Nasal polyps typically form after chronic inflammation of the nasal passages, according to Medical News Today. Conditions such as asthma, frequent sinus infections and allergies may lead to nasal polyps. Nasal polyps start out as irritation in the nasal mucosa, or the wet layer that protects the inside of the nose, notes Healthline. This layer swells during a nasal infection or an allergic reaction, and continued irritation may lead to nasal polyps.
A polyp forms after fluid accumulates in the cells of the nose and sinuses, says Medical News Today. Scientists believe gravity pulls these heavier, fluid-laden cells downward to form polyps. These fluid-filled sacs occur most often near the openings of the nasal passages, although they can form anywhere in the nasal cavity. Swelling causes polyps as opposed to an actual infection or a disease. Doctors may diagnose nasal polyps based on medical history and a visual examination of a patient's nasal passages, while a nasal endoscope may help a doctor view any nasal polyps hidden from an initial inspection.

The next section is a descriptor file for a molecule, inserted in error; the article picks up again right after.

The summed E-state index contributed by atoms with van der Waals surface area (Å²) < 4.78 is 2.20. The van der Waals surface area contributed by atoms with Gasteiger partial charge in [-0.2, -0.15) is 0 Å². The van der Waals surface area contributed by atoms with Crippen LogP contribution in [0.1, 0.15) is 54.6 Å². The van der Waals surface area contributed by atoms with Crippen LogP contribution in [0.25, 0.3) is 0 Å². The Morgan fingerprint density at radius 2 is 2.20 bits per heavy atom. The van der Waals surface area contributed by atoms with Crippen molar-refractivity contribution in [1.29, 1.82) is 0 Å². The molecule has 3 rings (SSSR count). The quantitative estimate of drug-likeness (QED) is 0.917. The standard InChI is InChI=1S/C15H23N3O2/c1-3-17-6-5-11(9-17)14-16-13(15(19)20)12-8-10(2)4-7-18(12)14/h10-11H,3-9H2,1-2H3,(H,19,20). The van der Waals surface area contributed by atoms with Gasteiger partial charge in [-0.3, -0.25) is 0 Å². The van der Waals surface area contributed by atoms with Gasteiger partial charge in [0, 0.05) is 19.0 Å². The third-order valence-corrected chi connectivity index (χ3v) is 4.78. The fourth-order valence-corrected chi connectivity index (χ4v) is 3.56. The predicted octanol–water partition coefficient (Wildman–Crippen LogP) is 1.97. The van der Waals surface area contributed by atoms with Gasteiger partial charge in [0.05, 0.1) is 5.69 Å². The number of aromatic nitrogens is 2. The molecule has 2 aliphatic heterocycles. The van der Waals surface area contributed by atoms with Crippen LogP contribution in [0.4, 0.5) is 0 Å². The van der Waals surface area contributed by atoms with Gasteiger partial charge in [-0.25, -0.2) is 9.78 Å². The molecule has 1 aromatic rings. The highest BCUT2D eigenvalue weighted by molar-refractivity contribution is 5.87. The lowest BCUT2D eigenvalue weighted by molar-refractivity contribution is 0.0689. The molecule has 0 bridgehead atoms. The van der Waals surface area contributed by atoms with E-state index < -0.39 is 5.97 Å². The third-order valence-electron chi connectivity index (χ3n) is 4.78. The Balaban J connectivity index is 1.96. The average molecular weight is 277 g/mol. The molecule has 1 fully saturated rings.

As of 2015, doctors do not know the exact cause of nasal polyps, according to Mayo Clinic. Some evidence indicates people who develop nasal polyps have different immune system responses to nasal infections. These people may also have different chemical markers in mucous membranes versus people who do not develop nasal polyps.